LCRA gives $25K to Matagorda VFD

Contributed photo
An LCRA representative presents a $25,000 grant to the Matagorda Volunteer Fire Department for a new heart monitor and automated external defibrillator. Pictured, from left, are: Lori A. Berger, LCRA board member; Clayton Cook, Matagorda VFD president and paramedic; and Gail Cook, Matagorda VFD treasurer and paramedic.

   MATAGORDA – A $25,000 grant from the Lower Colorado River Authority will help the Matagorda Volunteer Fire Department purchase a state-of-the art cardiac monitor and automated external defibrillator.
   The Community Development Partnership Program grant, paired with about $8,000 in matching funds, will allow the department to replace its aging cardiac monitor/defibrillator unit at a critical time, said Clayton Cook, the department’s president. 
   Recently, the department learned the manufacturer of the AED/cardiac monitor used by the Matagorda VFD will halt service of the device in February. 
   Without the CDPP grant, the department “would have been keeping that old unit in place until it breaks,” Cook said.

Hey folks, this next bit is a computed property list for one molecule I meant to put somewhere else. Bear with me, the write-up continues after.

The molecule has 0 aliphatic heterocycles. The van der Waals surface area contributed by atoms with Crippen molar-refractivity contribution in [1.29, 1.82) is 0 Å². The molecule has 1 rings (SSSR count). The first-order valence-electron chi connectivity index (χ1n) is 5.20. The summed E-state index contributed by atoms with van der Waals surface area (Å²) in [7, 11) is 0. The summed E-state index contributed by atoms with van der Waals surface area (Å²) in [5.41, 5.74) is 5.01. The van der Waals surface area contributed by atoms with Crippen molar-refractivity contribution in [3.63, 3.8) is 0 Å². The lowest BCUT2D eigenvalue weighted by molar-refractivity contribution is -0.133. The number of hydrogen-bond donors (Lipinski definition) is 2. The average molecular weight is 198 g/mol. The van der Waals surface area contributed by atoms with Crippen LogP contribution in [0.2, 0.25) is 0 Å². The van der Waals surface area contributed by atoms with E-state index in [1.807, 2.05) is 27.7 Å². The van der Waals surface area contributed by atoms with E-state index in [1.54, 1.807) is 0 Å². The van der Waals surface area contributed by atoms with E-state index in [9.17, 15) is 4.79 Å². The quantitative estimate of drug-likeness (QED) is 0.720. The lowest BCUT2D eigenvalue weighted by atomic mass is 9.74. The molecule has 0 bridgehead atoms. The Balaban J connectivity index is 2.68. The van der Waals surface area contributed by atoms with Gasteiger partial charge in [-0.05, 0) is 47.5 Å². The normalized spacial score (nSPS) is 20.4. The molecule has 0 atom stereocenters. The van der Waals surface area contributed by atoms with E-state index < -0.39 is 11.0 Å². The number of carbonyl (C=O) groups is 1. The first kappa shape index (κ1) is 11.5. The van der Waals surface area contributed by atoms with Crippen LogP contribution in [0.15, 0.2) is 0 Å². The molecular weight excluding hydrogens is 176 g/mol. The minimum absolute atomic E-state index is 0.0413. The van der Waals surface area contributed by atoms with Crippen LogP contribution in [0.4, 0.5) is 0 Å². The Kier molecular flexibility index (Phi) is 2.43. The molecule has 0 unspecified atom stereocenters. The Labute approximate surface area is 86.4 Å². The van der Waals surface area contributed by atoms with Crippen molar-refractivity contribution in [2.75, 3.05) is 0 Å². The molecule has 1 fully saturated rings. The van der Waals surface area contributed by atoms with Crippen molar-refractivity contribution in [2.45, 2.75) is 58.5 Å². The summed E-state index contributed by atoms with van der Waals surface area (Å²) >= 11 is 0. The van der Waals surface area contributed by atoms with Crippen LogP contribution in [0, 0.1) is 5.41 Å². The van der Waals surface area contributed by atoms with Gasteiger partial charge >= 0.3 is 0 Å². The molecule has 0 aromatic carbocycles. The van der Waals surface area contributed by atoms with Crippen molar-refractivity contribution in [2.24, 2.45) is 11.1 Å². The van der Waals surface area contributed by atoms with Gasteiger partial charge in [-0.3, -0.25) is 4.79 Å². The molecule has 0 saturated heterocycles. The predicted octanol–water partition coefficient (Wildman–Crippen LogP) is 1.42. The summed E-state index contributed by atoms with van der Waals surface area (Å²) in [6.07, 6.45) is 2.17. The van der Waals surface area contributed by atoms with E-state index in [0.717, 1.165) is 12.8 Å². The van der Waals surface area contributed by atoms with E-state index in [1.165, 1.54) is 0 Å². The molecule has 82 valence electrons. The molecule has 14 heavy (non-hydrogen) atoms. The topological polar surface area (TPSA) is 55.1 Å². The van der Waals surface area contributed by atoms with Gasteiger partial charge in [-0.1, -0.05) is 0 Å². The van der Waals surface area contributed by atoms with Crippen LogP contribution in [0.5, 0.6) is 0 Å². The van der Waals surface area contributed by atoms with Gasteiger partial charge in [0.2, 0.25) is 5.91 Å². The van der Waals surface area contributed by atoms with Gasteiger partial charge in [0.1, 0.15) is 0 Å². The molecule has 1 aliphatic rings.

“We just did not have the funds to purchase a new one. I expected to have the old unit for another four or five years. 
   “This grant means we don’t have to worry about when that unit stops working and whether we have a replacement for it yet,” he said. 
   “This is a godsend.” 
   With stations in Matagorda and Selkirk, the Matagorda VFD responds to emergencies across Matagorda County, including to popular beaches and parks that can draw thousands of visitors on busy weekends. 
   “We’re typically on the scene within five minutes,” said Cook, adding that the nearest ambulance is stationed in Bay City, about 20 miles from Matagorda. 
   The new AED/cardiac monitor, a replacement for a model that dates back to the mid-1990s, will enhance the department’s advanced life-support efforts, Cook said. 
   Along with being able to restore a normal heartbeat by sending an electric pulse or shock to the heart, the upgraded monitor will provide additional vital information about a patient’s condition. 
   “It will not only be something that helps us out as paramedics, but it will help our first responders who are giving care and also provide better information to the additional paramedics who are arriving on scene,” said Cook, one of two paramedics in the department, along with his wife, Gail. 
   “We’ll even be able to send information directly to the hospital so the doctors have access to it as the patient is coming in.” 

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